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This is an adapted extract, written by our colleague Alison Kirsch at Rainforest Action Network, from this year’s Fossil Fuel Finance Report Card concerning the frankly shocking level of disregard from the world’s biggest private banks for the human rights impacts of their fossil fuel investments. Check out also a dedicated case study in the report card itself covering the Dakota Access Pipeline (DAPL), the touchstone human rights disgrace of the last twelve months which shocked the world and finally thrust the topic into bank boardrooms. The following overview suggests that there could soon be more DAPLs coming down the track, unless the banks get their human rights and Indigenous rights policies in order.
Banks tout the positive contributions to society that they finance – local businesses, renewable energy, the arts – while at the same time skirting responsibility for the negative human rights impacts that they fund.
In January 2017, the Thun Group of Banks – Barclays, BBVA, BNP Paribas, Credit Suisse, Deutsche Bank, ING, JPMorgan Chase, Royal Bank of Scotland (RBS), Standard Chartered, UBS and UniCredit – published a discussion paper on how the U.N. Guiding Principles on Business and Human Rights should be applied to banks. The Guiding Principles set the standards for corporations on human rights, building on the “protect, respect, and remedy” framework.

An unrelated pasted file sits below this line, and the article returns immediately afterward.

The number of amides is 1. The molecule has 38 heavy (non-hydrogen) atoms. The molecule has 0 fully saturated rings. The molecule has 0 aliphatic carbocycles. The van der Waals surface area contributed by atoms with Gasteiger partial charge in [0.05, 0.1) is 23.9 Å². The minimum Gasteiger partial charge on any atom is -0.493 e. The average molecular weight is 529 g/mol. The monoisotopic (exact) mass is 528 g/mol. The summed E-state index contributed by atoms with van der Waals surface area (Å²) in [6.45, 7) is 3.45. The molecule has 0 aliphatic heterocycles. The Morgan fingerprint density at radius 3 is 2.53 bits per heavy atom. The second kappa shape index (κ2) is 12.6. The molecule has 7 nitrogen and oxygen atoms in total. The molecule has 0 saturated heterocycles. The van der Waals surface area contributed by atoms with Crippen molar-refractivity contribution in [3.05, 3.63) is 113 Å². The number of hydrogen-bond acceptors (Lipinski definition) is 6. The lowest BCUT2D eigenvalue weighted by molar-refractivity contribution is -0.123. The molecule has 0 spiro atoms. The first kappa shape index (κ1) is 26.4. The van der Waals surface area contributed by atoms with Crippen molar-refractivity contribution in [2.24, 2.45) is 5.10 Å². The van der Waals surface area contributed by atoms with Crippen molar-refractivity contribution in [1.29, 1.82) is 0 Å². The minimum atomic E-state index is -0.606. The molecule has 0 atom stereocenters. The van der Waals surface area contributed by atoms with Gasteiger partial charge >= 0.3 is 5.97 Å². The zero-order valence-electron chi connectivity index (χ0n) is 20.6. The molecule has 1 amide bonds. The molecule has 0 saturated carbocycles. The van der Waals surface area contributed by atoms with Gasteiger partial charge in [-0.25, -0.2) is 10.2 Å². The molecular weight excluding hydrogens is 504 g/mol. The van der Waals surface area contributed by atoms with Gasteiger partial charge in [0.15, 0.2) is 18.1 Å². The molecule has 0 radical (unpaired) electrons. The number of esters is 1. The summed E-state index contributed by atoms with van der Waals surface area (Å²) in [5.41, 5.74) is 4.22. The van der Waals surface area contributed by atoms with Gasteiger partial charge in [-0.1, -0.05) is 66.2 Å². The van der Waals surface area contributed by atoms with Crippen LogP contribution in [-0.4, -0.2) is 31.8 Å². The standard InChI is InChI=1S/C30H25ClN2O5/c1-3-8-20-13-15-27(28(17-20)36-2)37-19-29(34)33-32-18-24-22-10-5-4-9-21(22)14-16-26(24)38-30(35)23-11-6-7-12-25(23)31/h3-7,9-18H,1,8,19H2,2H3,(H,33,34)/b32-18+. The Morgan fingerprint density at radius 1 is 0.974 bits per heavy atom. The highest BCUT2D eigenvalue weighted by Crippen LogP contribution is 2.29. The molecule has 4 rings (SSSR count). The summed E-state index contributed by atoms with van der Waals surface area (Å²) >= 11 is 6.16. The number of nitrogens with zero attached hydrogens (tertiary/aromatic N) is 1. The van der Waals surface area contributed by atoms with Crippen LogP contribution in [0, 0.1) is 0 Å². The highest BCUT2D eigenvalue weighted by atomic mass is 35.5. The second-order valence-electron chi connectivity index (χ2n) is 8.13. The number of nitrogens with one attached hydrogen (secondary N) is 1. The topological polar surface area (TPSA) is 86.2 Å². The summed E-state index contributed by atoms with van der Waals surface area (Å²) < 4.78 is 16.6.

The Thun Group’s interpretation stated that banks are not responsible for addressing adverse human rights impacts caused by the clients they finance, but rather only need to address what happens because of banks’ “own activities,” such as their hiring practices. It’s the same line banks have often used with regard to their fossil fuel finance, where they take responsibility for lowering the climate-changing emissions they produce with their own operations (by making their buildings more energy efficient, for instance) but shirk responsibility for the emissions they produce with their money (by financing dirty energy).
The Thun Group’s brazen rejection of responsibility for human rights impacts was immediately criticised by NGOs, academics and even the U.N.’s own Working Group on Business and Human Rights, forcing them into an embarrassing u-turn. In its critique, the Working Group posed a hypothetical that happens all too often – what if a bank “provides a loan for an infrastructure project that leads to widespread displacement of local communities, but for which no safeguards or mitigations were in place”?
Moreover, what if a bank provides general corporate financing to a company whose business relies on abusing human rights, or threatens the right of local communities to clean water or clean air?
It seems to be clear to everyone but the banks themselves that it costs money to abuse human rights – money that traces right back to big banks.
Respecting Indigenous rights